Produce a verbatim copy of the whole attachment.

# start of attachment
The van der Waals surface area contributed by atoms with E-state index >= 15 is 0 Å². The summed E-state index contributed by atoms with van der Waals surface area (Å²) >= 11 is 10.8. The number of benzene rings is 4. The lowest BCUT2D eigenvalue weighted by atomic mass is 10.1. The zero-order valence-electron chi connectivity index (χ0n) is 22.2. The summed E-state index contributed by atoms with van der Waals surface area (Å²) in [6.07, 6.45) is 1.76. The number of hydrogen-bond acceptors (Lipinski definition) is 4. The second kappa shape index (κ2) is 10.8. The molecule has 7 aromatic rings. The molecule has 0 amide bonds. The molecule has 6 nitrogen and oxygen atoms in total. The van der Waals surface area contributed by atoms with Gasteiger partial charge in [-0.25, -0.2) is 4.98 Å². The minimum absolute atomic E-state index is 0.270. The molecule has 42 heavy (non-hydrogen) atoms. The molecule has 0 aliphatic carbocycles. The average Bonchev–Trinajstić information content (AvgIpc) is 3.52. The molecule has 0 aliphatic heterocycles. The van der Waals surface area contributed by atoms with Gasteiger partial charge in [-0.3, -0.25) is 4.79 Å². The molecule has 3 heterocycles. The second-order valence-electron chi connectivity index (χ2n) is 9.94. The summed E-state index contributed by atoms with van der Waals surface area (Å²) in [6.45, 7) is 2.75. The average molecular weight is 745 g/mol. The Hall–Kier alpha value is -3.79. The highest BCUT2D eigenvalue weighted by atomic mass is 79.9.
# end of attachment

The van der Waals surface area contributed by atoms with E-state index >= 15 is 0 Å². The summed E-state index contributed by atoms with van der Waals surface area (Å²) >= 11 is 10.8. The number of benzene rings is 4. The lowest BCUT2D eigenvalue weighted by atomic mass is 10.1. The zero-order valence-electron chi connectivity index (χ0n) is 22.2. The summed E-state index contributed by atoms with van der Waals surface area (Å²) in [6.07, 6.45) is 1.76. The number of hydrogen-bond acceptors (Lipinski definition) is 4. The second kappa shape index (κ2) is 10.8. The molecule has 7 aromatic rings. The molecule has 0 amide bonds. The molecule has 6 nitrogen and oxygen atoms in total. The van der Waals surface area contributed by atoms with Gasteiger partial charge in [-0.25, -0.2) is 4.98 Å². The minimum absolute atomic E-state index is 0.270. The molecule has 42 heavy (non-hydrogen) atoms. The molecule has 0 aliphatic carbocycles. The average Bonchev–Trinajstić information content (AvgIpc) is 3.52. The molecule has 0 aliphatic heterocycles. The van der Waals surface area contributed by atoms with Gasteiger partial charge in [-0.3, -0.25) is 4.79 Å². The molecule has 3 heterocycles. The second-order valence-electron chi connectivity index (χ2n) is 9.94. The summed E-state index contributed by atoms with van der Waals surface area (Å²) in [6.45, 7) is 2.75. The average molecular weight is 745 g/mol. The Hall–Kier alpha value is -3.79. The highest BCUT2D eigenvalue weighted by atomic mass is 79.9.